Maas put it this way: "G5 countries should strive for two things: strong security forces that restore and uphold safety — but also efficient public services for their people, particularly in fragile areas. People need police forces that protect them from crime; civil engineers who repair roads and water supply lines; and judges who work without bribes."
France unable to extricate itself
Fighting terrorism has proven to be extremely difficult in the Sahel. Governments struggle to maintain control of the vast desert area. Poverty, high unemployment and rapid population growth provide fertile ground for recruitment by jihadists.
On Monday, Chadian President Idriss Deby Itno announced that an additional 1,200 soldiers would be sent to the so-called three borders zone, between Mali, Niger and Burkina Faso, seen as a gesture towards Paris' insistence for more military engagement by the G5.
The dispatch of the Chadian soldiers had already been announced a year ago in Pau. But the operation was delayed by the growing jihadist threat on the shores of Lake Chad, and by a disagreement between N'Djamena and its partners over the modalities, including financial, of said deployment.
That doesn't bode well for France's stated aim of passing on the bulk of military operations to the national armies being trained by Paris and its European Union partners. It also puts a hamper on the plan of reducing French troops on the ground Paris had openly considered ahead of the summit.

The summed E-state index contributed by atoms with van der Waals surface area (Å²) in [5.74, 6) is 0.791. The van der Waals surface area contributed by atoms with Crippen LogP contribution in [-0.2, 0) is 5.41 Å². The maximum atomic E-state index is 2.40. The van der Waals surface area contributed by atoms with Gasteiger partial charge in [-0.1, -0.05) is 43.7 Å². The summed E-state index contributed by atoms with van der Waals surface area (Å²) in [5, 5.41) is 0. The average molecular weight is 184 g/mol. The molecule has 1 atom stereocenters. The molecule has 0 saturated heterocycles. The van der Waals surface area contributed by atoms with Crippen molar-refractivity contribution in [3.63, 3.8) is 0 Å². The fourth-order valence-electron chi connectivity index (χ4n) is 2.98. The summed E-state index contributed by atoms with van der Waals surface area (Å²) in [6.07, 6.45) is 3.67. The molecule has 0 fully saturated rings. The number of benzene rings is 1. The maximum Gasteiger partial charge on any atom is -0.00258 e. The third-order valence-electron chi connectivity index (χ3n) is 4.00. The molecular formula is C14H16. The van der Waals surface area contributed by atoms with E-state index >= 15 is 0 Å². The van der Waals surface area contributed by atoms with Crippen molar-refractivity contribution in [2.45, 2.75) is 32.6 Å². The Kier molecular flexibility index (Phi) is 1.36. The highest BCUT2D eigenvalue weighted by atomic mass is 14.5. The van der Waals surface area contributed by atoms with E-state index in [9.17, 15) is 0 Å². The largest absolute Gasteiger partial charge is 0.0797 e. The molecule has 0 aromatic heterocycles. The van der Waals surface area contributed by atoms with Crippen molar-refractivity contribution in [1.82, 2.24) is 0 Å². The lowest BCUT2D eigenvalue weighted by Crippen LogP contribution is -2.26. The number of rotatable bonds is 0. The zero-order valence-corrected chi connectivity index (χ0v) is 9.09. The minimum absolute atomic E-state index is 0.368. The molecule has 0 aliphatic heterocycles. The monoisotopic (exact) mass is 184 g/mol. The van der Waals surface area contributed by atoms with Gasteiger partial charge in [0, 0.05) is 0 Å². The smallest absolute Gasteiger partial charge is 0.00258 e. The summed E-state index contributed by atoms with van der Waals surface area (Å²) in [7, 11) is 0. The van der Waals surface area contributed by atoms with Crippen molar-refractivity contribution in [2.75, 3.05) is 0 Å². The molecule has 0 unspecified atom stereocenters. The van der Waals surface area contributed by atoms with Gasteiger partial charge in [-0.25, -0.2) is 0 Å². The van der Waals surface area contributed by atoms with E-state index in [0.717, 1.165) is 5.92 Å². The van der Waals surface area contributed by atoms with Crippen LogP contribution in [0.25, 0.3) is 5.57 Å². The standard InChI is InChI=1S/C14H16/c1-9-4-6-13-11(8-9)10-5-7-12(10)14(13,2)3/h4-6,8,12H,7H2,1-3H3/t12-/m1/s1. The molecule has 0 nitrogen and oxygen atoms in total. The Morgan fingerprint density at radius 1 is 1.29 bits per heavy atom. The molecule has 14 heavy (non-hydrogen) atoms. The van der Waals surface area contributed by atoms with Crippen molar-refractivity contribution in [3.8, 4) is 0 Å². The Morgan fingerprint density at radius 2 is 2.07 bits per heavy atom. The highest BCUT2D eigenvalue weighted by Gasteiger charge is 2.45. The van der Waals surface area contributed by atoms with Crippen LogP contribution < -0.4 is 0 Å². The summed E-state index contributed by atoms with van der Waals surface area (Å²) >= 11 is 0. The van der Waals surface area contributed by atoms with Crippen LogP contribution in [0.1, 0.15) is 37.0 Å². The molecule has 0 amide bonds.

Analysts warned early on that such a withdrawal would deepen the crisis.
"If France draws down its troops, it is going to create a security vacuum, because clearly the domestic troops and the UN peacekeeping missions don't have the required capacity to do the fight by themselves," Audu Bulama Bukarti of the Tony Blair Institute for Global Change told DW.
Probably aware of the implications, President Macron said on Tuesday that there would be no "immediate" reduction of French troops.
"A massive withdrawal of men, which is a possibility I have considered, would be a mistake," he said, although he stated that a reduction could come at a later, unspecified date.
As was expected, Macron urged the G5 Sahel nations to work on restoring government control and services in areas where jihadist fighters operate, saying that it was essential for the states to win public support for counter-insurgency efforts.
Mali is a case in point: it has yet to implement a peace agreement signed with ex-rebels in the north of the country.
It has also failed to guarantee the return of teachers and health workers to the region, leaving the populations to fend on their own. But apart from engaging with the population, analysts see a need to also push Sahel rulers towards a dialogue with the militants.
Chadian analyst Evariste Ngarlem Toldé finds severe fault with the performance of the African anti-terrorism alliance: "The G5 Sahel has not achieved any of its objectives, be it security or development, and still less in terms of governance in the states concerned. We need another strategy to solve this cross-border crisis, which has gone on for far too long," he told DW.
Isaac Mugabi and Blaise Dariustone contributed to this article